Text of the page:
We got to work with the same incredible team of artisans realizing Luca and Lera’s concept, utilizing the skills of ceramicist Alissa Coe, artist Scott Eunson and wood artisan Adrian Kuzyk. From the initial concept of the design two very traditional aspects were added to the set: the use of black and red iron oxide powders to colour the white porcelain, and the absence of glaze on the set. Iron oxides have been used as pigment since prehistoric times and the depth of colour that they produce gives the tea set a rich, timeless element. The idea to leave the set bare was inspired by traditional Chinese tea pots, where the more rough interior allows a fine patina to build up over time enhancing this way the flavor of the tea.
Here is the inspiration from Luca Nichetto and Lera Moiseeva:
“The idea of designing a tea set comes from a personal research, started long ago from the Venetian designer Luca Nichetto and developed together with the Russian designer Lera Moiseeva, on the ancient and modern sharing rituals that, even nowadays, play an important role in the social relationships in several countries. The tea ceremony, more than others, represents an important tradition in many areas of the world, and particularly in Asia, where it became almost sacred, influencing this way numerous cultures. By observing how tea is consumed in Russia, Luca Nichetto has noticed that the infuse is served not in cups but in small bowls without the handle and realized how this small detail gives more solemnity to the whole ritual.
The Aureola tea set is composed of a main body, a filter, and two cups, made in fine porcelain colored in mass and the pigments, obtained from metal powders, are commonly used to create the finest Asian lacquers. As the heat propagates from the center of the bowl towards the outside, so the energy aura of the people involved in the sharing rite seems to expand in wider circles towards the others. From this image takes its name the tea set Aureola, which has on its surface the signs that graphically represent this concept.”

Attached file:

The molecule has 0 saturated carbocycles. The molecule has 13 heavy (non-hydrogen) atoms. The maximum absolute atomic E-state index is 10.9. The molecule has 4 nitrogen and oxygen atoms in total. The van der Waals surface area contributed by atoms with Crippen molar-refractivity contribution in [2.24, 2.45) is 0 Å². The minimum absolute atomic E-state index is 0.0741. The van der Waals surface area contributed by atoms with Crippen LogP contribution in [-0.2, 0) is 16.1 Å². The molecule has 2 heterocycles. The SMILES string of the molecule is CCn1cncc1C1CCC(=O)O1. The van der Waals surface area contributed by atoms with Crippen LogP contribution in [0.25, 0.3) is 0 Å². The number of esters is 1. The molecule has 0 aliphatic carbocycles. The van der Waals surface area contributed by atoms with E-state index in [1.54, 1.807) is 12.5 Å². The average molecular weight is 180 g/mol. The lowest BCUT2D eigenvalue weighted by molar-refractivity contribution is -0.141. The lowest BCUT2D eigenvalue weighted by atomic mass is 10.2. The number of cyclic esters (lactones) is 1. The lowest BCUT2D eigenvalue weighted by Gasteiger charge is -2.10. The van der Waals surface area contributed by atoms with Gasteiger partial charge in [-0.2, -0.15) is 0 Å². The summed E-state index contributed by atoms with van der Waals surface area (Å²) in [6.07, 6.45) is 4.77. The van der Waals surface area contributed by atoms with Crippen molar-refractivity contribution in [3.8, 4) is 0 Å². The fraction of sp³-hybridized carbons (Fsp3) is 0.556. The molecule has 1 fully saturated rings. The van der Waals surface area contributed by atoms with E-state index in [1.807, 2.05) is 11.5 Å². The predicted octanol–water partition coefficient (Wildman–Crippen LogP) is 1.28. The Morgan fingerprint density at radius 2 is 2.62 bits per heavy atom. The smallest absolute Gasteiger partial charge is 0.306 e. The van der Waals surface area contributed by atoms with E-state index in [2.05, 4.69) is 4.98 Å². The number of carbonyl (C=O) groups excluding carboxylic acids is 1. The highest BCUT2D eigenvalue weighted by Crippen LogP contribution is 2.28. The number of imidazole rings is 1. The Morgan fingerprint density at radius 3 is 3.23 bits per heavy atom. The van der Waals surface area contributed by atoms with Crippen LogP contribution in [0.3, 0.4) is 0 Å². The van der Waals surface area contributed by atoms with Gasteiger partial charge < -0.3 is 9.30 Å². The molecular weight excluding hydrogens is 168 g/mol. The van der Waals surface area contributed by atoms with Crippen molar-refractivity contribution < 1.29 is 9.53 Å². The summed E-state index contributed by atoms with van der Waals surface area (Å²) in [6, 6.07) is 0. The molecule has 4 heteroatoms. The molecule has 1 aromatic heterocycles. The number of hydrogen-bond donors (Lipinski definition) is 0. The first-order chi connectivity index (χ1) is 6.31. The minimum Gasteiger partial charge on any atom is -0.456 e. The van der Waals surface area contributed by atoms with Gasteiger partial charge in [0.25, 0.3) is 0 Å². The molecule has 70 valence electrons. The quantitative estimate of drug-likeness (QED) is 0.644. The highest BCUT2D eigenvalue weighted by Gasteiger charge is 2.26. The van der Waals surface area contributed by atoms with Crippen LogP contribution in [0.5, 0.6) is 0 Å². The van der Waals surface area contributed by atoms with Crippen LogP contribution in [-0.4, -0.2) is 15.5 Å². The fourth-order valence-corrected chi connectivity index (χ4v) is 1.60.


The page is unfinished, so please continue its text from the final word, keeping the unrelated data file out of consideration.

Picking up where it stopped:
Aureola as well as Sucabaruca are currently on exhibit at the Istituto Italiano di Cultura from June 26th through September 16th.
Istituto Italiano di Cultura
496 Huron St.
416-921-3802 ext. 221
Here are some photographs from our solo exhibition of Japanese potter Masanobu Ando’s work called “The way of tea”.
All of the photographs were taken by Toyomi Nakamura of Toki no Kumo, who came along with Mr. Ando.
One of Mr. Ando’s travelling Tea boxes called a “Chabako” This one is an old Japanese lunch box from the Showa period.
We thought serving some deliciously made maple candies from Toronto based Ninutik would be the perfect sweet to serve with Green tea, and it also brought a little bit of locality to the festivities.
A special medicine spoon made from whale bone re-purposed as a tea scoop. The art of repurposing in the Tea Ceremony is called mitate, and Mr. Ando is very well known for doing this.
It was a busy event. Thank you to everyone who attended the exhibition!
Tea Ceremony tools commissioned by Masanobu Ando.
A new bowl shaped ceramic colander with a hole for hanging when not in use.
A very lovely arrangement from out newest employee Reiko.
Finally a full collection of mugs available to purchase!
The main event of the night was the Tea Ceremony performance held in our front window using all works made or found by Masanobu Ando.
A very special Tea canister made by a monk from a famous Buddhist sect over 300 years ago. This particular Buddhist sect made everything including their own plates, clothing, furniture. Essentially anything needed, they relied only on themselves, a commitment very similar to the American Shaker movement. This style of tea canister has been replicated by a famous lacquer-ware artist around 100 years ago, but the one Mr. Ando brought with him is an original.
He went on to say this canister is the inspiration for his silver glazed objects. What an honour!
Adding hot water to the bowl.
The bowl is incredibly raw and powerful.
Gaining an audience out front.
Little Anzu got to sit with his mother Amy to share the moment.